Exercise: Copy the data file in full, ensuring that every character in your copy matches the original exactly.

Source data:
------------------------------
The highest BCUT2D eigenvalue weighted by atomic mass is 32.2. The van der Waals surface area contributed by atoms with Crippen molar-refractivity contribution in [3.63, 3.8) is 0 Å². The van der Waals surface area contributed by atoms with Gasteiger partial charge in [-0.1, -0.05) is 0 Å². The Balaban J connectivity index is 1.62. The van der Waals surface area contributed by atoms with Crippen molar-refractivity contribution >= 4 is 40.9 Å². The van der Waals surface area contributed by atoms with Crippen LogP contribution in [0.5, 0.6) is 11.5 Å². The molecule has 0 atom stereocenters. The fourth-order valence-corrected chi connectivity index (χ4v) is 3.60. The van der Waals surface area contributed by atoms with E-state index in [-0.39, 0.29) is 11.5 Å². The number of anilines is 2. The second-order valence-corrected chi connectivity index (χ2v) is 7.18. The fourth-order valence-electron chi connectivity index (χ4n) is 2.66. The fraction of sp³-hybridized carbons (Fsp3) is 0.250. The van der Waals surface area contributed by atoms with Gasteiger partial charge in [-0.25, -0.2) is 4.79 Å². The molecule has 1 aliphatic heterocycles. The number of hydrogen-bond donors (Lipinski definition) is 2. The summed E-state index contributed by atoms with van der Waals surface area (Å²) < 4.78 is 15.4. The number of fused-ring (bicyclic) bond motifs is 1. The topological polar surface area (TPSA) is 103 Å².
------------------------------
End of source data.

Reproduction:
The highest BCUT2D eigenvalue weighted by atomic mass is 32.2. The van der Waals surface area contributed by atoms with Crippen molar-refractivity contribution in [3.63, 3.8) is 0 Å². The van der Waals surface area contributed by atoms with Gasteiger partial charge in [-0.1, -0.05) is 0 Å². The Balaban J connectivity index is 1.62. The van der Waals surface area contributed by atoms with Crippen molar-refractivity contribution >= 4 is 40.9 Å². The van der Waals surface area contributed by atoms with Crippen LogP contribution in [0.5, 0.6) is 11.5 Å². The molecule has 0 atom stereocenters. The fourth-order valence-corrected chi connectivity index (χ4v) is 3.60. The van der Waals surface area contributed by atoms with E-state index in [-0.39, 0.29) is 11.5 Å². The number of anilines is 2. The second-order valence-corrected chi connectivity index (χ2v) is 7.18. The fourth-order valence-electron chi connectivity index (χ4n) is 2.66. The fraction of sp³-hybridized carbons (Fsp3) is 0.250. The van der Waals surface area contributed by atoms with Gasteiger partial charge in [-0.25, -0.2) is 4.79 Å². The molecule has 1 aliphatic heterocycles. The number of hydrogen-bond donors (Lipinski definition) is 2. The summed E-state index contributed by atoms with van der Waals surface area (Å²) < 4.78 is 15.4. The number of fused-ring (bicyclic) bond motifs is 1. The topological polar surface area (TPSA) is 103 Å².